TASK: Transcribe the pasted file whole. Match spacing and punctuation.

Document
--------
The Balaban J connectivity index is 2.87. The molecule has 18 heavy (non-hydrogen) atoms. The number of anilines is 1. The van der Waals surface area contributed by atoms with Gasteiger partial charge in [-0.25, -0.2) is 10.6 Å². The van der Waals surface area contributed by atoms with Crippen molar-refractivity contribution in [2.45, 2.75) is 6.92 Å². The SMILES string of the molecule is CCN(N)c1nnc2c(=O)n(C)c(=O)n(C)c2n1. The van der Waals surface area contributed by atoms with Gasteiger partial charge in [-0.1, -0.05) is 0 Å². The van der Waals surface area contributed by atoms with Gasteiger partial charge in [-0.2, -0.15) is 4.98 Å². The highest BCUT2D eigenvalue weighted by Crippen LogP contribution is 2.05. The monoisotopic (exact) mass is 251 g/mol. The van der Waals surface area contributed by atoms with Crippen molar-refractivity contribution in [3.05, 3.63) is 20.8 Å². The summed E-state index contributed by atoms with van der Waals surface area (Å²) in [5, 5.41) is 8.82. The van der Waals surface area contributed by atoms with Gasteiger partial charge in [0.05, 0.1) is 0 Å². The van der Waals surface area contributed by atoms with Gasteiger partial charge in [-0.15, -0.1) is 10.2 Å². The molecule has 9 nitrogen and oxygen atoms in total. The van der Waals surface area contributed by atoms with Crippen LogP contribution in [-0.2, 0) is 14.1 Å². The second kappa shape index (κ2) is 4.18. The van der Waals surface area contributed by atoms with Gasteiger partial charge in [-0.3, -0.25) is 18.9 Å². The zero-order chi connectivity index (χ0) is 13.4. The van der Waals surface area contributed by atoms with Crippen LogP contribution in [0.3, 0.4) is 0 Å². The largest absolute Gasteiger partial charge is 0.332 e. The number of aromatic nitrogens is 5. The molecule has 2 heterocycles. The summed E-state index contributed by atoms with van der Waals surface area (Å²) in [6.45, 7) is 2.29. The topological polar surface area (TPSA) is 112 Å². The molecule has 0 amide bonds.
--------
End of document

The Balaban J connectivity index is 2.87. The molecule has 18 heavy (non-hydrogen) atoms. The number of anilines is 1. The van der Waals surface area contributed by atoms with Gasteiger partial charge in [-0.25, -0.2) is 10.6 Å². The van der Waals surface area contributed by atoms with Crippen molar-refractivity contribution in [2.45, 2.75) is 6.92 Å². The SMILES string of the molecule is CCN(N)c1nnc2c(=O)n(C)c(=O)n(C)c2n1. The van der Waals surface area contributed by atoms with Gasteiger partial charge in [-0.1, -0.05) is 0 Å². The van der Waals surface area contributed by atoms with Gasteiger partial charge in [-0.2, -0.15) is 4.98 Å². The highest BCUT2D eigenvalue weighted by Crippen LogP contribution is 2.05. The monoisotopic (exact) mass is 251 g/mol. The van der Waals surface area contributed by atoms with Crippen molar-refractivity contribution in [3.05, 3.63) is 20.8 Å². The summed E-state index contributed by atoms with van der Waals surface area (Å²) in [5, 5.41) is 8.82. The van der Waals surface area contributed by atoms with Gasteiger partial charge in [0.05, 0.1) is 0 Å². The van der Waals surface area contributed by atoms with Gasteiger partial charge in [-0.15, -0.1) is 10.2 Å². The molecule has 9 nitrogen and oxygen atoms in total. The van der Waals surface area contributed by atoms with Crippen LogP contribution in [-0.2, 0) is 14.1 Å². The second kappa shape index (κ2) is 4.18. The van der Waals surface area contributed by atoms with Gasteiger partial charge in [-0.3, -0.25) is 18.9 Å². The zero-order chi connectivity index (χ0) is 13.4. The van der Waals surface area contributed by atoms with Crippen LogP contribution in [0.3, 0.4) is 0 Å². The largest absolute Gasteiger partial charge is 0.332 e. The number of aromatic nitrogens is 5. The molecule has 2 heterocycles. The summed E-state index contributed by atoms with van der Waals surface area (Å²) in [6.45, 7) is 2.29. The topological polar surface area (TPSA) is 112 Å². The molecule has 0 amide bonds.